School was over after a long time but it was fun, and she couldn't wait for the next year when she would go all day. Meanwhile it was summer and play time again. The man Pop worked for sold antiques, which were sometimes shipped in large crates. Pop brought some home and put them together for a playhouse in the back yard. What fun for Susie and John, but Phyllis was not the outdoor type. One night they asked if they could stay in their camp. Ruth was hesitant for a five- and seven-year old to be out there in the dark, but Pop said “Sure.” They took a flashlight, a Sterno stove and its can of fuel. They also took a can of tomato soup and some saltine crackers. Oh, they did not forget the “Devil Dogs” for dessert. When it began to get quite dark, Susie nervously suggested they go back in the house, but John was brave and said, ”Don't be silly; we will be ok.” Ma was uneasy but Pop said “Don't worry, they will be back soon, just you wait and see.” About 8:30 it was dark enough so Susie and John came running into the house. They were sure they had heard a bear or wolf or something that would eat them up, if they stayed out there.

Their home sat side to front on the property but the front door had no walk. So Susie wondered why and guessed maybe the house had been moved there. No one used the front door or little hallway, but like most men during prohibition, Pop made his own beer and bottled it in that space. Susie liked to watch the process of mixing yeast and stuff. Then putting it behind the kitchen stove to “ferment.” Then she watched while he poured it through a funnel into the little bottles. There was a gadget that one put the cap in and pulled the handle, making it tight. Susie was pleased that she knew how to cap, because most families made root beer for the children. Soda did not come in cans then and not many could afford it already made.

Susie and John wanted to go to the end of the street to the water and most of the “so-called” summer people spent only a month or two in their cottage. There might be more tennis balls left that they could find. They were playing near the cottages, when they heard a very fast boat coming toward shore.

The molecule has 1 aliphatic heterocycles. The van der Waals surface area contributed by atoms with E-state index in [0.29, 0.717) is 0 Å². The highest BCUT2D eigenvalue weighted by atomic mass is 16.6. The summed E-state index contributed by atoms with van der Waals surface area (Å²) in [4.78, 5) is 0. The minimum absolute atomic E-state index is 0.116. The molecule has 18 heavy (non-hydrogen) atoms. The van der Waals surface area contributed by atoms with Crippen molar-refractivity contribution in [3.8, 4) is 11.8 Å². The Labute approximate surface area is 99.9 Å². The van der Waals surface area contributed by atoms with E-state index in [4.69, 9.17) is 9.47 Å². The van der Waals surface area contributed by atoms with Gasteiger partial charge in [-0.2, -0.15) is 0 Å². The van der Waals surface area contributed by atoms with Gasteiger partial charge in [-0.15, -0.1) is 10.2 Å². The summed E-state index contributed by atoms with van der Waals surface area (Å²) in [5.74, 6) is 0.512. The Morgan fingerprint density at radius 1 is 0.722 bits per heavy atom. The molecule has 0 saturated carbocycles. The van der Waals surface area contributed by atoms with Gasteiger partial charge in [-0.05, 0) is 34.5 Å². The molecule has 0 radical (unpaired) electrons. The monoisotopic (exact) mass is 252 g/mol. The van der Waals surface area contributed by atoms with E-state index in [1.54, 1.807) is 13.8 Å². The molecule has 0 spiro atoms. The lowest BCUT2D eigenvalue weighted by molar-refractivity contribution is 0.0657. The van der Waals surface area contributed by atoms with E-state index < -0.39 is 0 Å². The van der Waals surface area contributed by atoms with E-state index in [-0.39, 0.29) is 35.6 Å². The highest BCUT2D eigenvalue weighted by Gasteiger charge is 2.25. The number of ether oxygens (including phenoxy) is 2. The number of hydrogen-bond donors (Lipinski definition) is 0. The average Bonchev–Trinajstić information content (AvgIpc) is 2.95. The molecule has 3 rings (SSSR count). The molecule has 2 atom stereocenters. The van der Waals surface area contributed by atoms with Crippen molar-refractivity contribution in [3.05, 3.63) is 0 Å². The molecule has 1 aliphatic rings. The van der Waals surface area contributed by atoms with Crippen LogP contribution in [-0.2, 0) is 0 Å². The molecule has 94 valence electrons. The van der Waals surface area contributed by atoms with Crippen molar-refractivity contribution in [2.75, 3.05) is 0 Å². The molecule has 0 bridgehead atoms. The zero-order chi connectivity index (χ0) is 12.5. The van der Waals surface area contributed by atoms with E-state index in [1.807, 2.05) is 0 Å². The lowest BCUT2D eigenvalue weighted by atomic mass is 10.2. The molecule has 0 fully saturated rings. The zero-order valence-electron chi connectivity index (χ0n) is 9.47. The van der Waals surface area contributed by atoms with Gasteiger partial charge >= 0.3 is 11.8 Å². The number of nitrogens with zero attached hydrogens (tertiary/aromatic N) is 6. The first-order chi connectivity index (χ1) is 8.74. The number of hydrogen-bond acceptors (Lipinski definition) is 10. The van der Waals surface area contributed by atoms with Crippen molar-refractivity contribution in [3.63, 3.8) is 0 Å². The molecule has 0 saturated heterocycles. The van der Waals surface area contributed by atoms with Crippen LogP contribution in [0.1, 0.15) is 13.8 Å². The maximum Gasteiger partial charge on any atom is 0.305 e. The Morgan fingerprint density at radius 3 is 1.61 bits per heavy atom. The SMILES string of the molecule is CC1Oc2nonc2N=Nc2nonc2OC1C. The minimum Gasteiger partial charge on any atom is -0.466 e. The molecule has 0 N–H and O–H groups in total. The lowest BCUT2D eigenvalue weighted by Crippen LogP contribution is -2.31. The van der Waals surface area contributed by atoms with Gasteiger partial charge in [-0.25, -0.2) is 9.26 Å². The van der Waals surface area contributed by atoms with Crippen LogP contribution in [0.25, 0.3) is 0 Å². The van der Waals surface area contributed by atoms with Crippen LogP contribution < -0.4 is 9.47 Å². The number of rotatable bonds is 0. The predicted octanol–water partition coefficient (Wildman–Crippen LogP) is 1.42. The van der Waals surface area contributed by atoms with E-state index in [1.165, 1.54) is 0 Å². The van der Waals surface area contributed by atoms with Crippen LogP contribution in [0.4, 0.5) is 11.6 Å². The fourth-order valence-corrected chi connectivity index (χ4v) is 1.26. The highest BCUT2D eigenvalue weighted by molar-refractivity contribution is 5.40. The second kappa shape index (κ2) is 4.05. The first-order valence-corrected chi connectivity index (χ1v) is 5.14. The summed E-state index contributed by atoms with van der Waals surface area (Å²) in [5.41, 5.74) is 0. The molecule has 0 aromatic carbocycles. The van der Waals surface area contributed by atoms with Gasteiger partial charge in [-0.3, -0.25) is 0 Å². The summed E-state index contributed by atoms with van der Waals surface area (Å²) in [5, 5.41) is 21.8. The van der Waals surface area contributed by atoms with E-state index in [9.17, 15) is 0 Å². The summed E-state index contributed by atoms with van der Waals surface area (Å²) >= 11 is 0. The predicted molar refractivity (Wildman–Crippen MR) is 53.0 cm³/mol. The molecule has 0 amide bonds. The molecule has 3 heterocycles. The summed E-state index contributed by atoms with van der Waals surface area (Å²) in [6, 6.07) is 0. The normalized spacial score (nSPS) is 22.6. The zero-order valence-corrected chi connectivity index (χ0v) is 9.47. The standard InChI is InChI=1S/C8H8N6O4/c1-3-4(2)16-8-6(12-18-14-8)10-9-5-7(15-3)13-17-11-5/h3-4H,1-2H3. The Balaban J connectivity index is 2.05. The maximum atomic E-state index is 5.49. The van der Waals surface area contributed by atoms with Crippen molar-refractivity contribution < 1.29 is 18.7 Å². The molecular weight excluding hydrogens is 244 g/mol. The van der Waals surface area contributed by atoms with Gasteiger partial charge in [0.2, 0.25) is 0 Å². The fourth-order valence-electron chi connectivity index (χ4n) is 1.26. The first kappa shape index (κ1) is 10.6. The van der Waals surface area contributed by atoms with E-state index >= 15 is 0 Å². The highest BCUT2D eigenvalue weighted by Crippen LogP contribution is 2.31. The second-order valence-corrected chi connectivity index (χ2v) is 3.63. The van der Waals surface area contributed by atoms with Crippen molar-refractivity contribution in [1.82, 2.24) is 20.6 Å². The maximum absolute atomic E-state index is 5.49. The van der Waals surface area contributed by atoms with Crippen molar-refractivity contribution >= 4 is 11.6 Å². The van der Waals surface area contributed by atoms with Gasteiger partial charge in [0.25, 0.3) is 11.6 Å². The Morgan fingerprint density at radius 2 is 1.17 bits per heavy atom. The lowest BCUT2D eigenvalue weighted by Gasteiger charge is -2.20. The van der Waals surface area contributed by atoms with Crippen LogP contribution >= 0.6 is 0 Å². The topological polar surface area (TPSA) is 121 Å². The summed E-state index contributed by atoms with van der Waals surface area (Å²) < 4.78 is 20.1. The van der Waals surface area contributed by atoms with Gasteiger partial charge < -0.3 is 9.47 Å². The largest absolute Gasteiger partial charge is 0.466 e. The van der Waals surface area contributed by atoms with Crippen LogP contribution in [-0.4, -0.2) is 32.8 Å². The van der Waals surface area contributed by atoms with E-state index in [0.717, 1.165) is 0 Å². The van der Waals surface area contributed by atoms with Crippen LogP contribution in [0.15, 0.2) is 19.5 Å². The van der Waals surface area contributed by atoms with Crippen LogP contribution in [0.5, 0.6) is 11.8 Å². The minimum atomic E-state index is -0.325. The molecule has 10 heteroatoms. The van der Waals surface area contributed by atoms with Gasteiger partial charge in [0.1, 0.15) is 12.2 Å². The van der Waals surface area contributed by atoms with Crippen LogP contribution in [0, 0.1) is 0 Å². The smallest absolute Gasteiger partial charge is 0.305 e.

“What are we going to do, John?'

His answer was, “Run and hide. Stay with me, but don't talk or even sneeze.”

It did not take much space for the children to hide. Some men came ashore and left some large square cans of alcohol. The children had heard of “rum runners” during Prohibition. The men quickly hid the cans behind the lattice work at the front of the porches. Then they heard the speed boat race off toward a larger boat at sea. The children went and emptied the smelly stuff on the ground and ran as fast as they could toward home. They saw a big car with two men headed down toward the shore, probably to pick up the booze and make a good sum of illegal money. How surprised they must have been to find empty cans.

This on-going episode was their most exciting entertainment. Their parents knew a man who worked in the Customs Office, whose job it was to catch the “rum runners.” But the kids told no one, not even Ma, because that was their game. They did not realize how lucky they were not to be caught. When home another day, they heard their parents reading the local paper and those men had been arrested and jailed.

(Continued)

Barbara F. Dyer has lived all her life, so far, in Camden and is the official town historian.

Comments (1)
Posted by: Mary A McKeever | Jan 18, 2020 12:19

Thanks Barbara, I just  love history and you really tell the story GOOD!  Being Boston raised in Mass. I saw boot legging in real city time. Snow cover here in AZ and I do a lot of library book-reading. Cannot wait for warmer weather and swimming again in the outside pool here. I love my on-line Courier!